While the Air Force has put money back into its flying hour accounts for the remainder of the fiscal year, time will be the critical factor in getting the units that stopped flying in April combat-capable once again, said Adm. Sandy Winnefeld, the Joint Chiefs vice chairman. “What I can tell you is that if you take one of these squadrons that hasn’t been flying at all, it’s gonna take anywhere from one to three months for them to bring their proficiency back up just in terms of basic airmanship skills,” Winnefeld told the Senate Armed Services Committee on July 18 in response to questioning from Ranking Member Sen. Jim Inhofe (R-Okla.). It will take another three months beyond that for the units to get their combat skills up to standard, said Winnefeld. He said he would provide Inhofe with the monetary costs associated with the retraining of these units, for the record.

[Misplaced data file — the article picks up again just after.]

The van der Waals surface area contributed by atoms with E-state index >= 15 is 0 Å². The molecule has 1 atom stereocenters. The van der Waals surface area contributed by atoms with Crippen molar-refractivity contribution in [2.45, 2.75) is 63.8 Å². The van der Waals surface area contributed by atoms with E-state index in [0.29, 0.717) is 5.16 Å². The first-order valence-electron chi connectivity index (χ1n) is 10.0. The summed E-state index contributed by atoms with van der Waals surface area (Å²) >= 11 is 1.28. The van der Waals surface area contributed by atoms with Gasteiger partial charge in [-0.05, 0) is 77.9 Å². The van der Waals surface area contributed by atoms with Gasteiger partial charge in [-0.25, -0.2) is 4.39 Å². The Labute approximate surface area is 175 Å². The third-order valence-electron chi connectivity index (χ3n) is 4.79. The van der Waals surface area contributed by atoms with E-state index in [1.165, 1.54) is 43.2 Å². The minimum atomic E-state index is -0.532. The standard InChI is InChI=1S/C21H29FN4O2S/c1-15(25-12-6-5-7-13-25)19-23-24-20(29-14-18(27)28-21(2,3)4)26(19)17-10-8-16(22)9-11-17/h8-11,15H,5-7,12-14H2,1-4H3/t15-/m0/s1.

Just days after Air Mobility Command cleared the KC-46 to start refueling Air Force F-15s and F-16s, a tanker from the 22nd Air Refueling Wing completed the Pegasus’ first Tanker Airlift Control Center-tasked F-16 Coronet, flying from Naval Station Rota, Spain, across the Atlantic.